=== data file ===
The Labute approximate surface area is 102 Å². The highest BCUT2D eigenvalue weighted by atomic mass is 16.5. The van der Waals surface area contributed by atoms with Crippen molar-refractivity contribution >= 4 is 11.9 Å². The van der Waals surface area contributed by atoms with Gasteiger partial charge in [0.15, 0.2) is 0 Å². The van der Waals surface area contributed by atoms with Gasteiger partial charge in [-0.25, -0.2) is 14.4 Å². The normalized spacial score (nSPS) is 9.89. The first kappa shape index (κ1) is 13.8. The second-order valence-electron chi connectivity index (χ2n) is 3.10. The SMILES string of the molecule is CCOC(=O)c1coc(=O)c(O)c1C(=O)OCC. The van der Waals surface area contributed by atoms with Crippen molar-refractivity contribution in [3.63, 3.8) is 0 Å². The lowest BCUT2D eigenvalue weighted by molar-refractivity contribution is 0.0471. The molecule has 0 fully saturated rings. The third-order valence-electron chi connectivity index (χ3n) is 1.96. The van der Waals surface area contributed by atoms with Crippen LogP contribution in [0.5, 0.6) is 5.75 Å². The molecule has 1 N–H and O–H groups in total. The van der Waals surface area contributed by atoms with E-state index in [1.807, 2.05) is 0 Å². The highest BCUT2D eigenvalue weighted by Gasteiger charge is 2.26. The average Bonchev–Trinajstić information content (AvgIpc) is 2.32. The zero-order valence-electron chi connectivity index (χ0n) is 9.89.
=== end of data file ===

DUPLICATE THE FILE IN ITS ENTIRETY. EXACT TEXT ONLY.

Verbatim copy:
The Labute approximate surface area is 102 Å². The highest BCUT2D eigenvalue weighted by atomic mass is 16.5. The van der Waals surface area contributed by atoms with Crippen molar-refractivity contribution >= 4 is 11.9 Å². The van der Waals surface area contributed by atoms with Gasteiger partial charge in [0.15, 0.2) is 0 Å². The van der Waals surface area contributed by atoms with Gasteiger partial charge in [-0.25, -0.2) is 14.4 Å². The normalized spacial score (nSPS) is 9.89. The first kappa shape index (κ1) is 13.8. The second-order valence-electron chi connectivity index (χ2n) is 3.10. The SMILES string of the molecule is CCOC(=O)c1coc(=O)c(O)c1C(=O)OCC. The van der Waals surface area contributed by atoms with Crippen molar-refractivity contribution in [3.63, 3.8) is 0 Å². The lowest BCUT2D eigenvalue weighted by molar-refractivity contribution is 0.0471. The molecule has 0 fully saturated rings. The third-order valence-electron chi connectivity index (χ3n) is 1.96. The van der Waals surface area contributed by atoms with Crippen LogP contribution in [0.5, 0.6) is 5.75 Å². The molecule has 1 N–H and O–H groups in total. The van der Waals surface area contributed by atoms with E-state index in [1.807, 2.05) is 0 Å². The highest BCUT2D eigenvalue weighted by Gasteiger charge is 2.26. The average Bonchev–Trinajstić information content (AvgIpc) is 2.32. The zero-order valence-electron chi connectivity index (χ0n) is 9.89.